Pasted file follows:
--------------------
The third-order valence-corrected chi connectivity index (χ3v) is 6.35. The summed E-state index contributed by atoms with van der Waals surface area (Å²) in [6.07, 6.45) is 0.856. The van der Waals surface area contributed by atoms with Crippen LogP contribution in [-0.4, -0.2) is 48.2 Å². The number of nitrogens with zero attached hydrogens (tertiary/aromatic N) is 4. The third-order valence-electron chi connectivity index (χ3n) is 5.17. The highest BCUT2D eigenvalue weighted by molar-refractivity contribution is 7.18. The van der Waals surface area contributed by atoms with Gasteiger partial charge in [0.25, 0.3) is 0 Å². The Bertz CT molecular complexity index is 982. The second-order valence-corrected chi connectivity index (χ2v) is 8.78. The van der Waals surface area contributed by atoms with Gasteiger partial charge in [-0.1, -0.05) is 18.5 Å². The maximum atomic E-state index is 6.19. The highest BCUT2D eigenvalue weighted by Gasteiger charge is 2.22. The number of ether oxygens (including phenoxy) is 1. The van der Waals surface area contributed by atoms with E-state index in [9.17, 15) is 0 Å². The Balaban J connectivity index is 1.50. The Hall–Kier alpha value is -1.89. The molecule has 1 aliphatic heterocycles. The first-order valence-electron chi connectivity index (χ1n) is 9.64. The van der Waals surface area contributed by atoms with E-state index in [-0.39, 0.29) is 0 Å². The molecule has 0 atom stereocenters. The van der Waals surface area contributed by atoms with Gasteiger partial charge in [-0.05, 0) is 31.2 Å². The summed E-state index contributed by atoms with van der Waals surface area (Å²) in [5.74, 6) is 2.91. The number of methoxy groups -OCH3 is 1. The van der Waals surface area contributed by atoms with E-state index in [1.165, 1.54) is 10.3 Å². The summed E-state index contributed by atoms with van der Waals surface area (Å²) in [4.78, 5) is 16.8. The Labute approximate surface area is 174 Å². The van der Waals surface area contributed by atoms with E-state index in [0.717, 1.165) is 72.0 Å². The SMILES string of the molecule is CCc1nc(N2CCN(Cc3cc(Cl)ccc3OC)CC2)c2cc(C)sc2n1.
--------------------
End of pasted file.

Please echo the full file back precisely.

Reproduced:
The third-order valence-corrected chi connectivity index (χ3v) is 6.35. The summed E-state index contributed by atoms with van der Waals surface area (Å²) in [6.07, 6.45) is 0.856. The van der Waals surface area contributed by atoms with Crippen LogP contribution in [-0.4, -0.2) is 48.2 Å². The number of nitrogens with zero attached hydrogens (tertiary/aromatic N) is 4. The third-order valence-electron chi connectivity index (χ3n) is 5.17. The highest BCUT2D eigenvalue weighted by molar-refractivity contribution is 7.18. The van der Waals surface area contributed by atoms with Gasteiger partial charge in [0.25, 0.3) is 0 Å². The Bertz CT molecular complexity index is 982. The second-order valence-corrected chi connectivity index (χ2v) is 8.78. The van der Waals surface area contributed by atoms with Gasteiger partial charge in [-0.1, -0.05) is 18.5 Å². The maximum atomic E-state index is 6.19. The highest BCUT2D eigenvalue weighted by Gasteiger charge is 2.22. The number of ether oxygens (including phenoxy) is 1. The van der Waals surface area contributed by atoms with E-state index in [9.17, 15) is 0 Å². The Balaban J connectivity index is 1.50. The Hall–Kier alpha value is -1.89. The molecule has 1 aliphatic heterocycles. The first-order valence-electron chi connectivity index (χ1n) is 9.64. The van der Waals surface area contributed by atoms with E-state index in [-0.39, 0.29) is 0 Å². The molecule has 0 atom stereocenters. The van der Waals surface area contributed by atoms with Gasteiger partial charge in [-0.05, 0) is 31.2 Å². The summed E-state index contributed by atoms with van der Waals surface area (Å²) in [5.74, 6) is 2.91. The number of methoxy groups -OCH3 is 1. The van der Waals surface area contributed by atoms with E-state index in [1.165, 1.54) is 10.3 Å². The summed E-state index contributed by atoms with van der Waals surface area (Å²) in [4.78, 5) is 16.8. The Labute approximate surface area is 174 Å². The van der Waals surface area contributed by atoms with E-state index in [0.717, 1.165) is 72.0 Å². The SMILES string of the molecule is CCc1nc(N2CCN(Cc3cc(Cl)ccc3OC)CC2)c2cc(C)sc2n1.